Diseases of the Cardiovascular System

Herbs For Diseases Of The Cardiovascular System Formulas For Cardiovascular Conditions Strategy Implement appropriate lifestyle changes and appropriate diet. Monitor patients regularly, particularly if herbs are used as the sole treatment for early cases or if the patients are on conventional medication. Doses can be adjusted upwards if changes of less than 20% have been observed per week. The doses of conventional medicines may need to be reviewed 1 to 2 weeks after beginning treatment with herbs. It is assumed that conventional medicines will be used for diagnosed cardiac disease, whenever good evidence exists for efficacy. In most cases these formulas provide adjunctive care. The formulas below can be made as per the recipe or adapted from other recipes according to patient needs. They are formulated to allow substitution. Hypertrophic cardiomyopathy Astragalus: Immune-enhancing, tonic, cardiotonic, nephroprotective, diuretic, hypotensive; 1 part. Bugleweed: Cardioactive, diuretic, reduced heart rate, sedative, thyroxine antagonist; 1 part. Motherwort: Sedative, antispasmodic, cardiac tonic; 1 part. Ginkgo: PAF inhibitor, antioxidant, circulatory stimulant, cognitive enhancer; 1 part. Dandelion Read more […]

St Mary’s thistle: Practice Points – Patient Counselling. FAQ

St Mary’s thistle has hepatoprotective activity and has been shown to reduce the hepatotoxic effects of a variety of environmental toxins and medicines, such as paracetamol, erythromycin, carbon tetrachloride and death cap mushrooms. • It has direct and indirect antioxidant activity, accelerates the regeneration of hepatocytes after liver damage, has significant gastroprotective and nephroprotective activity, anti-inflammatory and antihistamine activity according to in vitro and animal studies. • Numerous clinical studies have investigated its effects in a variety of liver diseases. However, a recent review concluded that current data are still insufficient to recommend the herb in chronic liver diseases. • In clinical practice, it is used to treat dyspepsia, toxic liver damage, as supportive therapy in chronic liver diseases and hypercholesterolaemia. • Preliminary evidence suggests a possible role as adjunctive therapy with cisplatin and as a skin cancer preventative agent when applied topically. Answers to Patients’ Frequently Asked Questions What will this herb do for me? St Mary’s thistle may improve digestion, particularly of fatty foods, and afford protection against the toxic effects Read more […]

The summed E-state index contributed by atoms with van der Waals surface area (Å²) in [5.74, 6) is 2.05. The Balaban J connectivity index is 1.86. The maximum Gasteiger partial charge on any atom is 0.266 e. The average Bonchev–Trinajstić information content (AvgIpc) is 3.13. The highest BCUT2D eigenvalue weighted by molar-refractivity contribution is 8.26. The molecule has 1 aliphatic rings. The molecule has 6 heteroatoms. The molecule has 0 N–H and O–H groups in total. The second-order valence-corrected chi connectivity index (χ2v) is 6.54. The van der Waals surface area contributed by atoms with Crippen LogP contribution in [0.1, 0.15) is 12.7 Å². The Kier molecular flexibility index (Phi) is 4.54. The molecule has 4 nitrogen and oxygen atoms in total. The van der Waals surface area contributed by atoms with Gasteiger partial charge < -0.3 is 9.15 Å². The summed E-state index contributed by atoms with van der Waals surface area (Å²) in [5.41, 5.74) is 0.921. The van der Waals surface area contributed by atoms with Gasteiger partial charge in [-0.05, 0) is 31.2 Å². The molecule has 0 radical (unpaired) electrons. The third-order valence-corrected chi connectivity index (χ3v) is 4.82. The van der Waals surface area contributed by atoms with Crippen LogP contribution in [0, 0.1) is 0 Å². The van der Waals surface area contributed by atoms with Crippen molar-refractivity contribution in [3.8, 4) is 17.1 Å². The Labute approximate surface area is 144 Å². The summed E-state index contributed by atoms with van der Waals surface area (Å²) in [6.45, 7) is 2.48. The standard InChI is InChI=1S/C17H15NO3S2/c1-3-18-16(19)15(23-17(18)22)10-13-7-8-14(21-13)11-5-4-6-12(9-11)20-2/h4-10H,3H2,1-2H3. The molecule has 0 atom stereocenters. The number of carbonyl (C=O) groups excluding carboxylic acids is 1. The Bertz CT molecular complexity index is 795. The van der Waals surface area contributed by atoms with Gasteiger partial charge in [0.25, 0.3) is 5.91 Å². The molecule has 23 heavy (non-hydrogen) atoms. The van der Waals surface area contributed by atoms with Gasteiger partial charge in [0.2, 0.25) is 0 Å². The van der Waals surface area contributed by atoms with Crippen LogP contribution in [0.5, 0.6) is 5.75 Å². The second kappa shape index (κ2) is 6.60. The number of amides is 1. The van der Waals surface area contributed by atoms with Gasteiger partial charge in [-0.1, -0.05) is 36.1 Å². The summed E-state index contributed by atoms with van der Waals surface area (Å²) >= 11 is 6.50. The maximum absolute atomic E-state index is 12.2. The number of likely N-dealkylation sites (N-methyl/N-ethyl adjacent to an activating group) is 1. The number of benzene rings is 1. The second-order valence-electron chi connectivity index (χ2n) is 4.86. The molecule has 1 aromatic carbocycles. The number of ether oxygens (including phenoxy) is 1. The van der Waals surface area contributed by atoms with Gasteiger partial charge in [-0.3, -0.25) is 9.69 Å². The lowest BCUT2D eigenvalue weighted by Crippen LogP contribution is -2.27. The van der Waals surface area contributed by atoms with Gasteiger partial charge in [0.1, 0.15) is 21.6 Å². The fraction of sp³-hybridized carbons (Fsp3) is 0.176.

St Mary’s thistle: Clinical Use. Dosage

DYSPEPSIA Although St Mary’s thistle has been most commonly investigated for its effects as a hepatoprotective agent, it is commonly used to treat dyspeptic complaints, such as loss of appetite, poor digestion and upper gastrointestinal discomfort. Animal studies have identified a dose-dependent increase in bile flow and bile salt secretion for silymarin, achieved by stimulating the synthesis of bile salts. Commission E approves the use of crude milk thistle preparations for dyspeptic complaints. TOXIC LIVER DAMAGE Mushroom poisoning (Amanita phalloides) One of the best documented uses of milk thistle is in the treatment of poisoning by the mushroom Amanita phalloides (death cap). Nausea, vomiting, abdominal cramps and severe diarrhea usually occur 8-12 hours after ingestion with extensive hepatic necrosis occurring 1-2 days later. A mortality rate of 20-30% has been observed but can be as high as 50% in children under 10 years of age. Several clinical studies have shown silybin (20-50 mg/kg/day IV) to protect against hepatotoxicity when administered within 48 hours. One report of pooled data from 452 case reports of A. phalloides poisoning showed a highly significant difference in mortality in favour of silybin. Environmental Read more […]

St Mary’s thistle: Background. Actions

Common Name St Mary’s thistle Other Names Carduus marianus, cardo bianco, cardo de burro, chandon marie, holy thistle, lady’s milk, lady’s thistle, Mariendistel, Marian thistle, Mary thistle, milk thistle, silybum, true thistle Botanical Name / Family Silybum marianum (family [Compositae] Asteraceae) Plant Part Used Ripe seed Chemical Components The major active constituents are the flavolignans, collectively named ‘silymarin’. The principal components of silymarin are silybin, isosilybin, silychristin and silydianin. Silybin makes up approximately 50% of silymarin and is regarded as one of the most biologically active constituents. There is also a fixed oil comprising linoleic, oleic and palmitic acids, tocopherol and sterols, including cholesterol, campesterol, stigmasterol and sitosterol. Historical Note St Mary’s thistle has a long history of traditional use since ancient times. Over the centuries, it has been touted as a remedy for snake bite, melancholy, liver conditions and promoting lactation. The name ‘milk thistle‘ derives from its characteristic spiked leaves with white veins, which according to legend, were believed to carry the milk of the Virgin Mary. St Mary’s thistle:  Main Actions Most Read more […]